Thursday, November 22, 2007

Nehru's India

I am currently reading Ramcharan Guha's India After Gandhi, a comprehensive historical account of the modern indian nation state. I have not finished reading it, for at 700+ pages this book is no sunday afternoon light read; it is a book quite ambitious in its scope and extremely detailed in its research. It will surely rank as one of the most important books on the history of modern india. I am still around the 200th page but so far what has caught my eye and the imagination is the detailed account of the early events immediately after independence. The partition of India and the consequent large scale violence are fairly well-documented episodes in history. What is less well-documented and consequetly less well-known is the enormity of the task that the leaders of the new-born nation faced in building a united india. There was the enormous task of convincing 500+ princely states to give up their hereditary privileges and be part of the secular, democratic india; there was the matter of drafting a new constitution; there was the dispute of Kashmir and then there was the task of uniting a nation that was perhaps the most culturally diverse nation-state mankind had ever known. The task was enormous, perhaps the most arduous nation-building exercise ever undertaken, but as Nehru- the principal nation-builder- put it ," We are small men and the cause in front of us is great, but since the cause is great, some of that greatness will fall upon as well."

Nehru was right about the magnitude of the task, but he was self-deprecating while referring to himself as a small man. Great causes need great people to achieve them, and Nehru was exactly the sort of a man this exercise needed. He was India's equivalent of Thomas Jefferson and possessed many of the same qualities the great founding father of democratic ideals did.
He was a master orator, staunch nationalist, committed to secularism, a tireless worker, a wonderful writer and a gifted statesman. During his 14 years as Prime Minister- he strengthened India's democratic institutions, founded modern India's great educational institutions, propelled India towards its irreversible march on the path of a modern, secular, democratic republic and most importantly strengthened the idea of India and democracy in the minds of poverty-stricken, illiterate millions prone to violent outbursts in the name of caste, religion and language. He was a worthy heir to the Great Mahatma and successfully realized many of the ideals that Bapu himself envisaged.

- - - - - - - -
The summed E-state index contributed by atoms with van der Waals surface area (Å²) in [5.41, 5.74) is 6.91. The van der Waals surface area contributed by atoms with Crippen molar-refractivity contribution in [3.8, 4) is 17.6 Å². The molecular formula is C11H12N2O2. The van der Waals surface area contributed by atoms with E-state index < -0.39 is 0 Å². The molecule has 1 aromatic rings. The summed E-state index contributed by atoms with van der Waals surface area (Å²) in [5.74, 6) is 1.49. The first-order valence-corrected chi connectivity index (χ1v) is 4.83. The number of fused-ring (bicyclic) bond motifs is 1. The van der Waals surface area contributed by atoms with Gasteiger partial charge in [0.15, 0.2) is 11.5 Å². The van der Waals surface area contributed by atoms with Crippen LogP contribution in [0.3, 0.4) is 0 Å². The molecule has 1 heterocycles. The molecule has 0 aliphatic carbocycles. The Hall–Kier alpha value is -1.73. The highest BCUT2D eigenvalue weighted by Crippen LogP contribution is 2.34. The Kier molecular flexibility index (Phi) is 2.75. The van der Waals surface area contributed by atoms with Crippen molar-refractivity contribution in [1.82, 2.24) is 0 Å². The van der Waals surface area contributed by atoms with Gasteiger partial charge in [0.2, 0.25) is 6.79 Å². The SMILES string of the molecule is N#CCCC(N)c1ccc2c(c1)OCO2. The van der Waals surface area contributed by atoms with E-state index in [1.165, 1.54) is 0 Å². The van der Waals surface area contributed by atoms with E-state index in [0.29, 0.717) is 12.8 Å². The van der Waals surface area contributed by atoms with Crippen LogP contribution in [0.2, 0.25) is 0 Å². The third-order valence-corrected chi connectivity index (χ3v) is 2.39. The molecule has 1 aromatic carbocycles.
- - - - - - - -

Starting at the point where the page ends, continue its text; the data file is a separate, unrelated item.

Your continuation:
Nehru was a giant of a man and if it were not for men like him India may not have even existed for so long. The fact that India has managed to survive despite proclamations to the contrary among many a great experts- prominent among them being Sir Winston Churchill- and not only it has survived, but despite enormous odds, its march has steadily been forever upwards. India's successes in its short history have been impressive but given its potential not truly spectacular, it could certainly have achieved much more. Many among Indians have blamed Nehru and Gandhi for India's failures in achieving more, they have painted Nehru as a flawed politician who in his hunger for power plunged India into communal chaos and then with his failed economic policies kept India into the darkness of poverty whereas if they had followed American capitalist system India would have been much better off, they argue. To the proponents of the first assertion, I say read your history first but for the second their is much fodder for thought. Nehru got a lot of things right in his tenure as Prime Minister but what he got disastrously wrong was in following the socialist, central planning model to the latter. However, for the critics of Nehru , it would help to have a little historical perspective. Central planning and socialist economy were the zeitgeist of post World War II years. Certainly, indians were justified in distrusting capitalism as they were at the receiving ends of western capitalism for a century or two, but as it were unbridled capitalism was out of favour even among the western economies. Post Great Depression, Roosevelt's New Deal and World War II, 'everybody was a Keynesian' meaning a believer in the policy of active government intervention. Free markets were viewed with distrust even in the bastion of capitalism- America and most economists agreed that active state planning is necessary for better economic development. In fact, P.C. Mahalanobis , architect of India's five year plans, actively sought the advice of western economists for India's economic policy decisions. The only lone voice of some standing who still advocated free markets at that time were great economists and future Nobel Laureates- Friedrich Hayek and Milton Friedman. Of course, now we know who was right and who was wrong but this we only know with the benefit of hindsight. Nehru's policy actions at that moment were exactly those that any good economist would have recommended. The only lesson that we can draw from this is that even the greatest of men can not do everything right, they are human too. This is no reason to castigate Nehru for he truly was one of the greatest leaders of modern human history. The ones we should truly be blaming are the subsequent generation of leaders who failed to see the changing paradigms and failed to embrace free market capitalism even when the writing was on the wall. If a person of the stature of Nehru was still around during the 70s , I am convinced that India's economic history would have been very different.